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Medea
In Greek mythology, Medea
Medea
(/mɪˈdiːə/; Greek: Μήδεια, Mēdeia, Georgian: მედეა) was the daughter of King Aeëtes of Colchis,[1] niece of Circe, granddaughter of the sun god Helios. Medea
Medea
figures in the myth of
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Cadmus
In Greek mythology, Cadmus
Cadmus
(/ˈkædməs/; Greek: Κάδμος Kadmos), was the founder and first king of Thebes.[1] Cadmus
Cadmus
was the first
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Royal Academy
The Royal Academy of Arts
Royal Academy of Arts
(RA) is an art institution based in Burlington House
Burlington House
on Piccadilly
Piccadilly
in London
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European Dragon
European dragons are legendary creatures in folklore and mythology among the overlapping cultures of Europe.[1] In the modern period, the European dragon
European dragon
is typically depicted as a large, fire-breathing, scaly, horned, lizard-like creature; the creature also has leathery, bat-like wings, four legs, and a long, muscular prehensile tail. Some depictions show dragons with feathered wings, crests, ear frills, fiery manes, ivory spikes running down its spine, and various exotic decorations. Others have no legs or multiple heads. In folktales, dragon's blood often contains unique powers, keeping them alive for longer or giving them poisonous or acidic properties. For example, in the opera Siegfried, dragon's blood allows Siegfried to understand the language of the Forest Bird. The typical dragon protects a cavern or castle filled with gold and treasure
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Narcotic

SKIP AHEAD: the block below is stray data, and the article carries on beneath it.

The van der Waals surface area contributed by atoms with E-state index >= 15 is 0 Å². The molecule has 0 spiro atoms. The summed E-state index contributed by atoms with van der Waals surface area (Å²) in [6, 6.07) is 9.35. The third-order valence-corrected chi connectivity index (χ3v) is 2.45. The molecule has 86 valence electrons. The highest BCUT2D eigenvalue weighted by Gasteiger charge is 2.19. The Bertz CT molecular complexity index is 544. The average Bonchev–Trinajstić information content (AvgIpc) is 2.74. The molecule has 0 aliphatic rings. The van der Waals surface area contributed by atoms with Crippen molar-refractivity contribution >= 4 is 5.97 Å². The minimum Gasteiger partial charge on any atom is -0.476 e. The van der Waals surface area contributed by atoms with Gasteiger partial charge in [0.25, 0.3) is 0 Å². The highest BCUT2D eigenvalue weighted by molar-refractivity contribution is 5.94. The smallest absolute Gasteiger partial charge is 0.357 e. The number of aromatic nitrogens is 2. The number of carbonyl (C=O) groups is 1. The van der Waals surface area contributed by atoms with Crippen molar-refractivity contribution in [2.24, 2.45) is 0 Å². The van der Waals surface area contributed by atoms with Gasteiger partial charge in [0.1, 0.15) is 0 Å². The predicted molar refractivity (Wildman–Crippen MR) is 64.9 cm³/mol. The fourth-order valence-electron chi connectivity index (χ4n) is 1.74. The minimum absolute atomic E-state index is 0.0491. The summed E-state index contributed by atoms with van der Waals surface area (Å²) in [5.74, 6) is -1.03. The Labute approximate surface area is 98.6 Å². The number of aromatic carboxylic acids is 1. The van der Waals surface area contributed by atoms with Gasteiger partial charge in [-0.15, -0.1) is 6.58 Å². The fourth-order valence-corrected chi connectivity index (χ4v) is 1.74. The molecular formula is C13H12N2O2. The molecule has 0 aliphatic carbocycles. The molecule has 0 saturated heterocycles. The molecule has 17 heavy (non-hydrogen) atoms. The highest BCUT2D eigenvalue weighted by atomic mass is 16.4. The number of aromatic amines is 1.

The term narcotic (/nɑːrˈkɒtɪk/, from ancient Greek ναρκῶ narkō, "to make numb") originally referred medically to any psychoactive compound with sleep-inducing properties. In the United States, it has since become associated with opiates and opioids, commonly morphine and heroin, as well as derivatives of many of the compounds found within raw opium latex. The primary three are morphine, codeine, and thebaine (while thebaine itself is only very mildly psychoactive, it is a crucial precursor in the vast majority of semi-synthetic opioids, such as oxycodone)
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Hesiod
Hesiod
Hesiod
(/ˈhiːsiəd/ or /ˈhɛsiəd/;[1] Greek: Ἡσίοδος Hēsíodos) was a Greek poet generally thought by scholars to have been active between 750 and 650 BC, around the same time as Homer.[2][3] He is generally regarded as the first written poet in the Western tradition to regard himself as an individual persona with an active role to play in his subject.[4] Ancient authors credited Hesiod and Homer
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Aphrodite
Aphrodite
Aphrodite
(/æfrəˈdaɪti/ ( listen) af-rə-DY-tee; Greek: Ἀφροδίτη Aphrodítē) is the ancient Greek goddess of love, beauty, pleasure, and procreation. She is identified with the planet Venus, which is named after the Roman goddess Venus, with whom Aphrodite
Aphrodite
was extensively syncretized. Aphrodite's major symbols include myrtles, roses, doves, sparrows, and swans. The cult of Aphrodite
Aphrodite
was largely derived from that of the Phoenician goddess Astarte, a cognate of the East Semitic goddess Ishtar, whose cult was based on the Sumerian cult of Inanna. Aphrodite's main cult centers were Cythera, Cyprus, Corinth, and Athens. Her main festival was the Aphrodisia, which was celebrated annually in midsummer. In Laconia, Aphrodite
Aphrodite
was worshipped as a warrior goddess
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Thessaly
Thessaly
Thessaly
(Greek: Θεσσαλία, Thessalía; ancient Thessalian: Πετθαλία, Petthalía) is a traditional geographic and modern administrative region of Greece, comprising most of the ancient region of the same name. Before the Greek Dark Ages, Thessaly
Thessaly
was known as Aeolia (Greek: Αἰολία, Aíolía), and appears thus in Homer's Odyssey. Thessaly
Thessaly
became part of the modern Greek state in 1881, after four and a half centuries of Ottoman rule. Since 1987 it has formed one of the country's 13 regions[2] and is further (since the Kallikratis reform of 2010) sub-divided into 5 regional units and 25 municipalities. The capital of the region is Larissa
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Ancient Libya
The Latin
Latin
name Libya
Libya